As the August 2 deadline for the debt ceiling approaches, Republicans and Democrats are preparing for battle over the vote. In bold language, Republicans have demanded that major spending cuts accompany any increase of the debt limit. Bipartisan talks on the subject have achieved nothing, as Democrats have sidestepped any mention of the debt ceiling. Some elected officials have grown frustrated with this tactic, especially Tea Party favorite Rand Paul. In a clip from C-SPAN’s “Newsmakers,” the Kentucky Senator announced his intent to filibuster any legislation unrelated to the debt ceiling:

I was part of a group this week that said, "No more, we’re tired of talking about extraneous issues." We’ve had not one minute of debate about the debt ceiling in any committee. I’m part of the freshmen group that said, "No more. We’re not going to let them go to any [other] issue if we have a say in it." Next week, we will filibuster until we talk about the debt ceiling, until we talk about proposals,” declared Senator Paul.

With the New York victory for same-sex marriage fresh on the minds of homosexual activists, former Obama administration Chief of Staff and current Chicago Mayor Rahm Emanuel wants his town — and state — to keep up with the Big Apple. As reported by CNN, Emanuel “showed his support for the recently passed New York same-sex marriage law, telling CNN’s Wolf Blitzer … he would support similar legislation in Illinois.” Obama’s friend and political ally told Blitzer that he thought same-sex marriage is a “significant issue,” and he hoped Illinois would move in the same direction as the Empire State. “Tremendous progress has been made across the country on a value statement and I think that’s very important,” Emanuel added.

President Obama’s Constitutional Exegesis on the Libyan War

Only months after the French government banned the wearing of burqas in public (as in London), police in Australia have announced that they will begin to require suspects to remove their head coverings so that their identities can be confirmed.

The French ban on the burqa came into effect in April, with punishments that emphasized assimilation into French society; as The Telegraph reported at the time the ban went into effect, the penalty for wearing a burqa is a “fine of 150 euros (£133) and/or a course of citizenship lessons. A man who forces a woman to go veiled will be fined 30,000 euros (£25,000) and serve a jail term.”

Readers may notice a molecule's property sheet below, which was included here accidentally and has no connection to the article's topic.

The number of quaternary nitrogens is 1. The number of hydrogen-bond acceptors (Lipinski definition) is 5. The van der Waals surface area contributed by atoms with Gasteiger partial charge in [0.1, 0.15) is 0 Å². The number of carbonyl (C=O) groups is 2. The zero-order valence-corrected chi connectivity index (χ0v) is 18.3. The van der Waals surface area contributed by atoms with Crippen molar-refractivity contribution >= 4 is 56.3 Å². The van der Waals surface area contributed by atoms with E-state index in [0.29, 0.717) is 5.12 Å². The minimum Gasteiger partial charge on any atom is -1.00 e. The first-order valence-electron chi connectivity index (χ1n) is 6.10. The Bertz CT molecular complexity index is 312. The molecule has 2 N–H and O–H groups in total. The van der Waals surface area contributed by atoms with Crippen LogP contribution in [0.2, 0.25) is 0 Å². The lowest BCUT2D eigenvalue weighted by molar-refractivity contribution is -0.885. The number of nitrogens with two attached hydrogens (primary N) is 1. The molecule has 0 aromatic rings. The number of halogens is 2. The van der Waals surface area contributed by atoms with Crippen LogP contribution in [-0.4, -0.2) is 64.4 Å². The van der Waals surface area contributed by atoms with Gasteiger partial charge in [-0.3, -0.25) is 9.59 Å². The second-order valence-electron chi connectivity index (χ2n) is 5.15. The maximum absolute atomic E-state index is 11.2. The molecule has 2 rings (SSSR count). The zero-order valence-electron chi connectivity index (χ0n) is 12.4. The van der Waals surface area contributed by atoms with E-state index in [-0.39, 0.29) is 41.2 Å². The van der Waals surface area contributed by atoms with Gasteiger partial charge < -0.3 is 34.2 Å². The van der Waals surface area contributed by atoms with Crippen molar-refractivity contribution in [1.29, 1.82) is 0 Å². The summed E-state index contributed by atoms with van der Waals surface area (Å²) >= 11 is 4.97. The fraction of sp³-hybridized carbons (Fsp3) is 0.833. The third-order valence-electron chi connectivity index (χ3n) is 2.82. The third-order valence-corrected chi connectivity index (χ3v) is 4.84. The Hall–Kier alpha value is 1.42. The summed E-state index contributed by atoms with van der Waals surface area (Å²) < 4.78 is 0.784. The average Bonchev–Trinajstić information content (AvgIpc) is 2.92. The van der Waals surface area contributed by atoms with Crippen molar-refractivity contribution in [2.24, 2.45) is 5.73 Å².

Asked about newspaper publishers who opposed his presidential candidacy in 1952, Adlai Stevenson was prepared with a characteristically witty rejoinder:

"Their job is to separate the wheat from the chaff and then print the chaff, " the Illinois Democrat said.

Editors and publishers are still printing the chaff, as was made clear once again by the issue of Time magazine that came out last week with a cover date of July 4. It was the magazine's "Tenth Annual History Issue" and the cover story on the Constitution came with the intriguing headline, "Does it Still Matter?" The image on the cover suggests Time's answer. It depicts a partially shredded copy of the venerable document. Does it mean that "We the People" have torn the Constitution apart with our quarrels over a document that has been "in constant crisis since 1787," according to the small print on the cover? Well, the article, written by managing editor Richard Stengel, claims the Constitution is not in crisis. "Today's debates represent conflict, not crisis. Conflict is at the core of our politics and the Constitution is designed to manage it," Stengel writes. "A crisis is when the Constitution breaks down. We're not in danger of that."


Sen. Dick Durbin (D-Ill.) the leftist majority leader from the President’s corrupt home state, believes the United States may soon abandon the Constitution’s requirement that the President be a natural-born citizen of the United States.